Chapter 5 Summary

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The meeting between Sir Walter and the Crofts proves successful. Without any hesitation on either side, an agreement is reached and dates are set. Sir Walter even admits that Admiral Croft is the most handsome sailor he has ever met. The Elliots will begin moving out immediately and the Crofts will move in before Christmas. The Elliots plan to be settled in Bath by the next month.

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Lady Russell hopes Anne will stay with her until after the holidays. She assumes Sir Walter and Elizabeth will not consult Anne in the choice of a house and, therefore, will not need Anne. But Lady Russell finds she has obligations to attend to and must be away from her home. Anne does not want to have to deal with the heat in Bath and is not looking forward to being with her family as they prepare for their new home. When her younger sister, Mary, exclaims that she is not feeling well and cannot do without Anne’s help, Anne chooses the lesser of two evils and goes to stay with Mary. Lady Russell feels relieved that Anne will not have to suffer the neglect that Sir Walter and Elizabeth would have surely imposed on her. However, when she discovers that Penelope Clay has been invited to join the father and daughter in Bath, Lady Russell is very upset. It offends her that Elizabeth considers Penelope to be of more use than her own sister.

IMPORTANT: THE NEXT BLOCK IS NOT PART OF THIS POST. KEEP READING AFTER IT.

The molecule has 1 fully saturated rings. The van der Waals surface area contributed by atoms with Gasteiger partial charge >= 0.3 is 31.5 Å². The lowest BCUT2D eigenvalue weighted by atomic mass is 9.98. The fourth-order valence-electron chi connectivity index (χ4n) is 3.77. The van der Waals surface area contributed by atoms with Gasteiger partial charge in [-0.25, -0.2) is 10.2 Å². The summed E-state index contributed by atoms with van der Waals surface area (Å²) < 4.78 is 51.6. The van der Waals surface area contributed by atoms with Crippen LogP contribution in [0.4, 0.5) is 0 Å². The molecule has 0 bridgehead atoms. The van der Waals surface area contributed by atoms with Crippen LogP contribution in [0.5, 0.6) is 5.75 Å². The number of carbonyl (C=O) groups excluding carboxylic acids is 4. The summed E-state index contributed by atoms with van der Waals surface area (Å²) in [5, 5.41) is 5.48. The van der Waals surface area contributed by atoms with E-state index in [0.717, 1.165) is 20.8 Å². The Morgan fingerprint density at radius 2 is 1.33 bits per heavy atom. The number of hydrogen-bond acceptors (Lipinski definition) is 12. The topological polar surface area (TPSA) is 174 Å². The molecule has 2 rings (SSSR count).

Anne is not personally offended by her sister’s action, though she thinks it is imprudent that Mrs. Clay spends so much time in Sir Walter’s company. When she suggests this to her sister, Elizabeth brushes the concerns aside. She states that their father would not be interested in Penelope Clay because the woman has freckles.

Anne feels glad she has spoken about her concerns, warning her sister of the possibility that something might develop between Mrs. Clay and their father, even if Elizabeth has dismissed them. At least Anne will not be accused of not pointing out...

(The entire section contains 524 words.)

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